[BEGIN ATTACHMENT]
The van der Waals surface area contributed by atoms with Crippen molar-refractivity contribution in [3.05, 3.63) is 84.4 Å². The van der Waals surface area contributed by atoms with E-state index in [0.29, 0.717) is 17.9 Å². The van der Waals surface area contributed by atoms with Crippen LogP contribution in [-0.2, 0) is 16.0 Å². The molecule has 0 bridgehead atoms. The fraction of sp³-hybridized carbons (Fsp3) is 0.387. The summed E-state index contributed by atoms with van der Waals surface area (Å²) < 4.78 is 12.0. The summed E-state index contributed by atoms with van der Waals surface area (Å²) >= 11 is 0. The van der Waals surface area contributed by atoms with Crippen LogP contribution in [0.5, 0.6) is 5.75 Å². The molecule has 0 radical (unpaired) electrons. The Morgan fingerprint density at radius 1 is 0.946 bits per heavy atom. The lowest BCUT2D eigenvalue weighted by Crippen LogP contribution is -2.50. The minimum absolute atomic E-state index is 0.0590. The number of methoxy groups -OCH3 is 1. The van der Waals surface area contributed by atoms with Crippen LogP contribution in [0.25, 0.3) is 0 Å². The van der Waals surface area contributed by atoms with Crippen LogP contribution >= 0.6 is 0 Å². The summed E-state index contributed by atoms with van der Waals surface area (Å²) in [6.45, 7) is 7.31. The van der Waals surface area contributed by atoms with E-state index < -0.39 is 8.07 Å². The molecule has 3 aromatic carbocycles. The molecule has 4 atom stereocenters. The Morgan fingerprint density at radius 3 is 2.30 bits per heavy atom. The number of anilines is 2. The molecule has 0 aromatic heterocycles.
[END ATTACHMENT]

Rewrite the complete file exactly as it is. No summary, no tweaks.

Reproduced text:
The van der Waals surface area contributed by atoms with Crippen molar-refractivity contribution in [3.05, 3.63) is 84.4 Å². The van der Waals surface area contributed by atoms with E-state index in [0.29, 0.717) is 17.9 Å². The van der Waals surface area contributed by atoms with Crippen LogP contribution in [-0.2, 0) is 16.0 Å². The molecule has 0 bridgehead atoms. The fraction of sp³-hybridized carbons (Fsp3) is 0.387. The summed E-state index contributed by atoms with van der Waals surface area (Å²) < 4.78 is 12.0. The summed E-state index contributed by atoms with van der Waals surface area (Å²) >= 11 is 0. The van der Waals surface area contributed by atoms with Crippen LogP contribution in [0.5, 0.6) is 5.75 Å². The molecule has 0 radical (unpaired) electrons. The Morgan fingerprint density at radius 1 is 0.946 bits per heavy atom. The lowest BCUT2D eigenvalue weighted by Crippen LogP contribution is -2.50. The minimum absolute atomic E-state index is 0.0590. The number of methoxy groups -OCH3 is 1. The van der Waals surface area contributed by atoms with Crippen LogP contribution in [0.25, 0.3) is 0 Å². The van der Waals surface area contributed by atoms with Crippen LogP contribution >= 0.6 is 0 Å². The summed E-state index contributed by atoms with van der Waals surface area (Å²) in [6.45, 7) is 7.31. The van der Waals surface area contributed by atoms with E-state index < -0.39 is 8.07 Å². The molecule has 3 aromatic carbocycles. The molecule has 4 atom stereocenters. The Morgan fingerprint density at radius 3 is 2.30 bits per heavy atom. The number of anilines is 2. The molecule has 0 aromatic heterocycles.